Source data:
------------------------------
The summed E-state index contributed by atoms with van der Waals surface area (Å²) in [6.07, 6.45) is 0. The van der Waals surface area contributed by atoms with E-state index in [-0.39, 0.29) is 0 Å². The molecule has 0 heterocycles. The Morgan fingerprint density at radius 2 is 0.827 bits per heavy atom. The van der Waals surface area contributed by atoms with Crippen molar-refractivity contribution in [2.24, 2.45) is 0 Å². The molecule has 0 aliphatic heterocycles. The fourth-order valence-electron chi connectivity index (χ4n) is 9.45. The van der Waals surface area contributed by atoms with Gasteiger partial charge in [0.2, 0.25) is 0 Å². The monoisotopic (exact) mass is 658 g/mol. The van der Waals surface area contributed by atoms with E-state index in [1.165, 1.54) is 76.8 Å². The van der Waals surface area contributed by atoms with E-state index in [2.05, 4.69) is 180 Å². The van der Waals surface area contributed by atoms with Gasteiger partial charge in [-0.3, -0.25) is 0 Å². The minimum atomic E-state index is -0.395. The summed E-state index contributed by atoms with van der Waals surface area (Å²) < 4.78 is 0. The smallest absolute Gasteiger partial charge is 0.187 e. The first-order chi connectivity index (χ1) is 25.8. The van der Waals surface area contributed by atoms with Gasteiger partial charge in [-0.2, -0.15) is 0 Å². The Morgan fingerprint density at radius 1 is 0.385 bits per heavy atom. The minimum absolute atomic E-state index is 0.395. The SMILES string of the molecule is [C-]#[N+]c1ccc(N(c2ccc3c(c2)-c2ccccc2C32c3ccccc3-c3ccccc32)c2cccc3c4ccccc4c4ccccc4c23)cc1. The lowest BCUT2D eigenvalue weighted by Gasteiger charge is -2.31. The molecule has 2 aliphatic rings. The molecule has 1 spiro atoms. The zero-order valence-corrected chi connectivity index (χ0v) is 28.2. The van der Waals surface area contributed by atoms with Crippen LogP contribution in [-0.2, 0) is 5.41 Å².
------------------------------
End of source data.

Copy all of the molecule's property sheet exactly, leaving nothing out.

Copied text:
The summed E-state index contributed by atoms with van der Waals surface area (Å²) in [6.07, 6.45) is 0. The van der Waals surface area contributed by atoms with E-state index in [-0.39, 0.29) is 0 Å². The molecule has 0 heterocycles. The Morgan fingerprint density at radius 2 is 0.827 bits per heavy atom. The van der Waals surface area contributed by atoms with Crippen molar-refractivity contribution in [2.24, 2.45) is 0 Å². The molecule has 0 aliphatic heterocycles. The fourth-order valence-electron chi connectivity index (χ4n) is 9.45. The van der Waals surface area contributed by atoms with Gasteiger partial charge in [0.2, 0.25) is 0 Å². The monoisotopic (exact) mass is 658 g/mol. The van der Waals surface area contributed by atoms with E-state index in [1.165, 1.54) is 76.8 Å². The van der Waals surface area contributed by atoms with E-state index in [2.05, 4.69) is 180 Å². The van der Waals surface area contributed by atoms with Gasteiger partial charge in [-0.3, -0.25) is 0 Å². The minimum atomic E-state index is -0.395. The summed E-state index contributed by atoms with van der Waals surface area (Å²) < 4.78 is 0. The smallest absolute Gasteiger partial charge is 0.187 e. The first-order chi connectivity index (χ1) is 25.8. The van der Waals surface area contributed by atoms with Gasteiger partial charge in [-0.2, -0.15) is 0 Å². The Morgan fingerprint density at radius 1 is 0.385 bits per heavy atom. The minimum absolute atomic E-state index is 0.395. The SMILES string of the molecule is [C-]#[N+]c1ccc(N(c2ccc3c(c2)-c2ccccc2C32c3ccccc3-c3ccccc32)c2cccc3c4ccccc4c4ccccc4c23)cc1. The lowest BCUT2D eigenvalue weighted by Gasteiger charge is -2.31. The molecule has 2 aliphatic rings. The molecule has 1 spiro atoms. The zero-order valence-corrected chi connectivity index (χ0v) is 28.2. The van der Waals surface area contributed by atoms with Crippen LogP contribution in [-0.2, 0) is 5.41 Å².